On Friday, Ali and I had our first long-anticipated day of language school. We are our class of two, and our teacher wears lots of glitter and laughs a lot. The laughter is interesting...sometimes it means that I've said something correctly (I think), and sometimes it clearly means that I've screwed something up.
Friday we mostly worked on pronunciation. So, basically, we we re-learned the ABCs. Except that in Vietnamese, the letters do not sound at all the way I think they should. Actually, most of them sound remarkably similar to each other. For example, "gi," "d," and "r" all make the "z" sound. Once we had all the letters down(ish), we started learning the tones. Vietnamese has 6 tones, which are indicated by markings above and below the vowels. The three-hour lesson was, to put it in a nutshell, overwhelming. However, I did have one small victory:
During our break, I went downstairs to get some coffee. The women in the kitchen asked me what I wanted, whether I wanted it hot or cold, and whether I wanted sugar. I shook my head to the sugar, but then I had a brilliant idea! "Sua!" I said (this is the word for milk, minus the marks that go above it that I don't know how to make on my computer. We had just learned this word). They all looked shocked, then burst out laughing--which, I'm beginning to be convinced, can only be a good thing.
It's amazing how exhausted I was after our three-hour session. I thought I would be really gung-ho about studying after that; rather, I felt like I never wanted to hear Vietnamese again in my life. I should recover before Tuesday, I expect, and hopefully even manage to prod myself into studying a bit!..
For now, though, I will go continue making peanut butter cookies (special request of Derek's). And maybe I will dunk them in sua.
So, I was riding my beautiful, afore mentioned bike home from work, following Hannah as closely as possible (as I do not yet know the way home on my own) through the curb-to-curb traffic at rush hour and I noticed that my bike petal seemed more wobbly than usual. I considered the fact that my bike is not exactly up to Lance Armstrong-standard, and that I frequently wonder if it will all come clattering apart around me when I ride over particularly brutal pot holes and decided that it was probably nothing to worry about. However, when a few stoplights later the wobbling had worsened considerably, I yelled at Hannah and pulled over. I said, "my bike petal feels weird," leaned down to examine it, pushed it ever so slightly...and it fell off.
The bike repairman's wife offered me this very helpful stool to sit on as I waited. I'm sure it must have been highly entertaining to observe my attempts to sit on and rise from the stool, although it was actually suprisingly comfortable once I got down there.
End of story: I'm very glad Hannah was with me. We made it home just fine, supper was waiting, and there was pineapple for dessert. That's happily ever after if there ever was such a thing.
Yesterday I was given my own bike. This will most likely be my primary method of transportation around Ha Noi. Here I am before my first bike trip. I was dressed a bit inappropriately, so I had to adjust...but I look pretty much ridiculous no matter how well prepared I am for an excursion.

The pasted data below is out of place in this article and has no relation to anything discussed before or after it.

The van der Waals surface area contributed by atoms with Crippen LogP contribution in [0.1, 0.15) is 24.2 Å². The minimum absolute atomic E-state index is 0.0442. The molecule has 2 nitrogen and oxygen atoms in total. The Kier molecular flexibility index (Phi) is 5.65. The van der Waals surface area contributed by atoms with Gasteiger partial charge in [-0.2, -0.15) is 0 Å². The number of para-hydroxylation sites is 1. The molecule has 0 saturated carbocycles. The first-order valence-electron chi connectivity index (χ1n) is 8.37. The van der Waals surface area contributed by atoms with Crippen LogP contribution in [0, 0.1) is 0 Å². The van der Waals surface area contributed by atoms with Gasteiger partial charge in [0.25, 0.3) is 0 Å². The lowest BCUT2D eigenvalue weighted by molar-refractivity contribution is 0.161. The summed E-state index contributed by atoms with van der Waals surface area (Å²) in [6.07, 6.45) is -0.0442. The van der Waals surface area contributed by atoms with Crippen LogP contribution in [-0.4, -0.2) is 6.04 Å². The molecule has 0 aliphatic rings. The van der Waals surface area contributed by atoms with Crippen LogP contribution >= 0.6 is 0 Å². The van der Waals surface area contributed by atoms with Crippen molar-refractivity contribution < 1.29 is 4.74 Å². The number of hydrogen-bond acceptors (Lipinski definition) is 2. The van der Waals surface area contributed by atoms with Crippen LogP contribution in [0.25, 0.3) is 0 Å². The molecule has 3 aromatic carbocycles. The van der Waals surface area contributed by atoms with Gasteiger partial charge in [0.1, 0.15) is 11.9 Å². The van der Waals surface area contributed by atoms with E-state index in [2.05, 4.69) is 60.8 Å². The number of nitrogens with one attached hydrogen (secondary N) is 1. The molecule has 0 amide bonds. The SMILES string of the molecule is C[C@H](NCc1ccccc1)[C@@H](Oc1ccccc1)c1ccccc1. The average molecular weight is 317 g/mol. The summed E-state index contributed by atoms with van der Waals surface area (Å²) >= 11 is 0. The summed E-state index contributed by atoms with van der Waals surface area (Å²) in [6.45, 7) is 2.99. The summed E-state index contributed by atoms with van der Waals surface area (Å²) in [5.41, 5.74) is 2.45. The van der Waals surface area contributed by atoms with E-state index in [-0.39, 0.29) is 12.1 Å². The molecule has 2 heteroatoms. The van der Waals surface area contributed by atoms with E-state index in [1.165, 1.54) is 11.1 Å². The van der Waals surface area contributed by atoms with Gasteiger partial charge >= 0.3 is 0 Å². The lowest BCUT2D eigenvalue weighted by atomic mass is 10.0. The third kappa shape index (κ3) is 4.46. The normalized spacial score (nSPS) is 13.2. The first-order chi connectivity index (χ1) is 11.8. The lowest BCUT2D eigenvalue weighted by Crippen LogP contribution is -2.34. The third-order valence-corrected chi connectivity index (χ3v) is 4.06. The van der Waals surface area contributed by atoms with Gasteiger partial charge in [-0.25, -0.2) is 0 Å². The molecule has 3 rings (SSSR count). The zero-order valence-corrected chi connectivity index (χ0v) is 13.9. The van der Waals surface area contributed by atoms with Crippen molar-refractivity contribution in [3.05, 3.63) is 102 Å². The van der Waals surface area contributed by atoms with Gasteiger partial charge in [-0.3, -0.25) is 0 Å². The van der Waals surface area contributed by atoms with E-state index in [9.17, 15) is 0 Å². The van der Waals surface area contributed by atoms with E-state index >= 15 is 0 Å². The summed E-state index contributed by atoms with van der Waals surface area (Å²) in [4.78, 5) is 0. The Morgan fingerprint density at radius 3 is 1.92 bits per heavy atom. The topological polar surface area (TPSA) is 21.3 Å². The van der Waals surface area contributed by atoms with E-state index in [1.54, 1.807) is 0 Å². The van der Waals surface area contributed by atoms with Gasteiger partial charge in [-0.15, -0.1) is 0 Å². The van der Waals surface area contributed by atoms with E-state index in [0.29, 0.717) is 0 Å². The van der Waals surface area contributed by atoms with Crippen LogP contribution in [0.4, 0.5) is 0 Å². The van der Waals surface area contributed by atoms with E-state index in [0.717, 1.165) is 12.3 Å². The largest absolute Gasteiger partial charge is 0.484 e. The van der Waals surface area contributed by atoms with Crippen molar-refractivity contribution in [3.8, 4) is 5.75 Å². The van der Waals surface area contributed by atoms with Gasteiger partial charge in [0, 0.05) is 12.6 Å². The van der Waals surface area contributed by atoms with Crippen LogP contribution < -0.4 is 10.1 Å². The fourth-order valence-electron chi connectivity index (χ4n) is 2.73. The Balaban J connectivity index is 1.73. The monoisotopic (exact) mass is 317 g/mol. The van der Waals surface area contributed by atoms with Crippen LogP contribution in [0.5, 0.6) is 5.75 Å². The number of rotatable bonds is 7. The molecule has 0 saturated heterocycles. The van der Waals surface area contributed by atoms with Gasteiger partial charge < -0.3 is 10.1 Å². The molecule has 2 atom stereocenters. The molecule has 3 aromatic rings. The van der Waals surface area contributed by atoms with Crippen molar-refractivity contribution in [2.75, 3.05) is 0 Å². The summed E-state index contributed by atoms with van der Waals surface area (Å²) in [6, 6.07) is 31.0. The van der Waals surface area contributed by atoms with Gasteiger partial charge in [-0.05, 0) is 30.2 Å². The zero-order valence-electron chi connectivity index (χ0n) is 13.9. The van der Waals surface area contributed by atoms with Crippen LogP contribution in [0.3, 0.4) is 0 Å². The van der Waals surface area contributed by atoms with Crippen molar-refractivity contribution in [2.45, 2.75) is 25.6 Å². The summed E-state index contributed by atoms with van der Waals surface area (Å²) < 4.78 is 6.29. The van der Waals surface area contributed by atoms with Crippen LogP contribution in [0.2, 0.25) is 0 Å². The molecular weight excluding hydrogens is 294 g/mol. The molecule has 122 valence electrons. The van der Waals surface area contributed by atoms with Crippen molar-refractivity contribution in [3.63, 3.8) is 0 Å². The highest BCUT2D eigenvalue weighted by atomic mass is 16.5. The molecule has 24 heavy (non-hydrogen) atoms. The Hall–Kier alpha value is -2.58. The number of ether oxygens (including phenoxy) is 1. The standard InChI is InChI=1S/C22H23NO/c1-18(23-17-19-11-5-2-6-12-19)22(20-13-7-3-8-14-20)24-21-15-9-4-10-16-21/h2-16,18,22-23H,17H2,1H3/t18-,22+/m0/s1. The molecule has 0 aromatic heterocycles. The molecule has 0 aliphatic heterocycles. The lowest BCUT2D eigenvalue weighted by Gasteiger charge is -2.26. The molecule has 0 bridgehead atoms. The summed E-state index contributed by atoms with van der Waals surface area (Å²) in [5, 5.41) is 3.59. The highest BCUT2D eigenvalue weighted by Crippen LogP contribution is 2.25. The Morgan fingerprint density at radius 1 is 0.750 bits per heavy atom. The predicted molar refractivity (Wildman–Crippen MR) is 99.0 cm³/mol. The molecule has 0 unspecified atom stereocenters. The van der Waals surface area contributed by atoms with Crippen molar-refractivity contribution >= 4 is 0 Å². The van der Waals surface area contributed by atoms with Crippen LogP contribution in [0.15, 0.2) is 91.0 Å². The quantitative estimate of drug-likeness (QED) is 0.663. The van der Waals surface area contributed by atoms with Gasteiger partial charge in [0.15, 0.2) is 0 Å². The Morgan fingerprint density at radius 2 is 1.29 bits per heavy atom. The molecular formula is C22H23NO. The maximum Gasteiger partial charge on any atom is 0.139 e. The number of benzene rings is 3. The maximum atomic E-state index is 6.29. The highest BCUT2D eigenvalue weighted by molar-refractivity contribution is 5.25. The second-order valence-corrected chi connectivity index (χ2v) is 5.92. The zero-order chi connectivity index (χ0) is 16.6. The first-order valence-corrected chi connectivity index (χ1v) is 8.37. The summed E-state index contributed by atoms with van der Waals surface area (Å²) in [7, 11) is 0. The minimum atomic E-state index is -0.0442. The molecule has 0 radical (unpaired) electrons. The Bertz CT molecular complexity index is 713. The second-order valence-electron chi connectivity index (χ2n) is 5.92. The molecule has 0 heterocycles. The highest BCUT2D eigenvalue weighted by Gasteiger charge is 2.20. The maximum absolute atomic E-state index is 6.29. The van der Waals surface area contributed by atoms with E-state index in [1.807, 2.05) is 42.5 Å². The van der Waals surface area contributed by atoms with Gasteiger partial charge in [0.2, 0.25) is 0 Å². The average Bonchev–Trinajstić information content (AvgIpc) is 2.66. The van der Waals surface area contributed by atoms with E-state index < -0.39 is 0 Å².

The primary rule for biking in traffic is as follows: don't pay attention to anything behind you; your only concern is what is going on in front of you.
Other rules I have picked up on in my day of experience:
-it is only sometimes mandatory to stop at red lights
-if you are a smaller vehicle, squeeze into any space possible
-use your horn as often as possible
-if you don't have very far to go, you might as well ride against traffic if that's the side your turn is on
-if you have to stop, try to stop in shade
Anyways. today Ali and I biked--all by ourselves!--to get our second installment of the Japanese something-or-another vaccine. Then, we went downtown to explore, with the intention of returning to the MCC office for lunch.
We left downtown with a whole hour to spare (a journey that I would estimate to take 30 minutes by an experienced Hanoian cyclist). Long story short, we were 15 minutes late for lunch. We got there, we just have no idea how. Doesn't help there is no such thing as straight, parallel, or perpendicular as far as Ha Noi roads are concerned.
However, getting lost really wasn't such a bad thing; we now recognize a few streets we did not know before.
I went out at 6:30 this morning (sidenote: I actually managed to sleep for 8 hours straight last night!) and, as Derek put it, there was "hardly anyone out." This made me laugh as I dodged through traffic--as a country girl whose biggest city of residence has been Grand Rapids, I am continually amazed by the sheer number of people. All the time.
However, I thoroghly enjoyed my run this morning. I actually like crossing the streets here. As a runner, it is very sensible to me--its the way I try to cross streets at home. There, however, I scare the drivers to death; here, they dodge me (or honk), I dodge them, it works very smoothly.
One thing I did notice, however, was the many low-hanging branches. And the low-slung tarps (people stretch these over their food stands by the side of the street, and groups of men sit under them for hours in the middle of the day, smoking and drinking coffee). I nearly got clothes-lined multiple times. I attracted many stares, and a few comments, even a thumbs-up from a little old man.